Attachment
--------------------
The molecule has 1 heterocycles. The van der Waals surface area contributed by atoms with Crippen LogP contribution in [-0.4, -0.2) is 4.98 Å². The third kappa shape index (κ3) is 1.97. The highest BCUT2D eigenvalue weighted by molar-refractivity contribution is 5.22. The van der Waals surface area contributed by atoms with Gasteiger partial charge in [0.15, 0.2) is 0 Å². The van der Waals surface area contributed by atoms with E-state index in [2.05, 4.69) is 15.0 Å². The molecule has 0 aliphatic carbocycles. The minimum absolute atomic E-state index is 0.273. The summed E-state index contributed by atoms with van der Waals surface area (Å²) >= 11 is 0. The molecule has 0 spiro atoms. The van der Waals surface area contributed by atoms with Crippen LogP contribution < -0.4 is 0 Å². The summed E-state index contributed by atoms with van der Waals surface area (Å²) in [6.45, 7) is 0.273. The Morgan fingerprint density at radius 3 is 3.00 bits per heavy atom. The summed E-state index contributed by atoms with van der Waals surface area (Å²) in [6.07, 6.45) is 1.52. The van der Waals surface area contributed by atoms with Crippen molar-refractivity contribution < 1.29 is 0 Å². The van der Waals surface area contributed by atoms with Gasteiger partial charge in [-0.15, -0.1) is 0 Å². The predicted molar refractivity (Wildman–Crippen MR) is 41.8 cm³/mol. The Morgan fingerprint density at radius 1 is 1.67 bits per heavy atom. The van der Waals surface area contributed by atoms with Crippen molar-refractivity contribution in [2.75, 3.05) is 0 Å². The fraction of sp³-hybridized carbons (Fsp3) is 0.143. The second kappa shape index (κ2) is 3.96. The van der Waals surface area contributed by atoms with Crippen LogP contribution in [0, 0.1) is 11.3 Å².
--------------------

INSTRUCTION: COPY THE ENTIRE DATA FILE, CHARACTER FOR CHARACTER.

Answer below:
The molecule has 1 heterocycles. The van der Waals surface area contributed by atoms with Crippen LogP contribution in [-0.4, -0.2) is 4.98 Å². The third kappa shape index (κ3) is 1.97. The highest BCUT2D eigenvalue weighted by molar-refractivity contribution is 5.22. The van der Waals surface area contributed by atoms with Gasteiger partial charge in [0.15, 0.2) is 0 Å². The van der Waals surface area contributed by atoms with E-state index in [2.05, 4.69) is 15.0 Å². The molecule has 0 aliphatic carbocycles. The minimum absolute atomic E-state index is 0.273. The summed E-state index contributed by atoms with van der Waals surface area (Å²) >= 11 is 0. The molecule has 0 spiro atoms. The van der Waals surface area contributed by atoms with Crippen LogP contribution < -0.4 is 0 Å². The summed E-state index contributed by atoms with van der Waals surface area (Å²) in [6.45, 7) is 0.273. The Morgan fingerprint density at radius 3 is 3.00 bits per heavy atom. The summed E-state index contributed by atoms with van der Waals surface area (Å²) in [6.07, 6.45) is 1.52. The van der Waals surface area contributed by atoms with Crippen molar-refractivity contribution < 1.29 is 0 Å². The van der Waals surface area contributed by atoms with Gasteiger partial charge in [-0.15, -0.1) is 0 Å². The predicted molar refractivity (Wildman–Crippen MR) is 41.8 cm³/mol. The Morgan fingerprint density at radius 1 is 1.67 bits per heavy atom. The van der Waals surface area contributed by atoms with Crippen molar-refractivity contribution in [2.75, 3.05) is 0 Å². The fraction of sp³-hybridized carbons (Fsp3) is 0.143. The second kappa shape index (κ2) is 3.96. The van der Waals surface area contributed by atoms with Crippen LogP contribution in [0, 0.1) is 11.3 Å².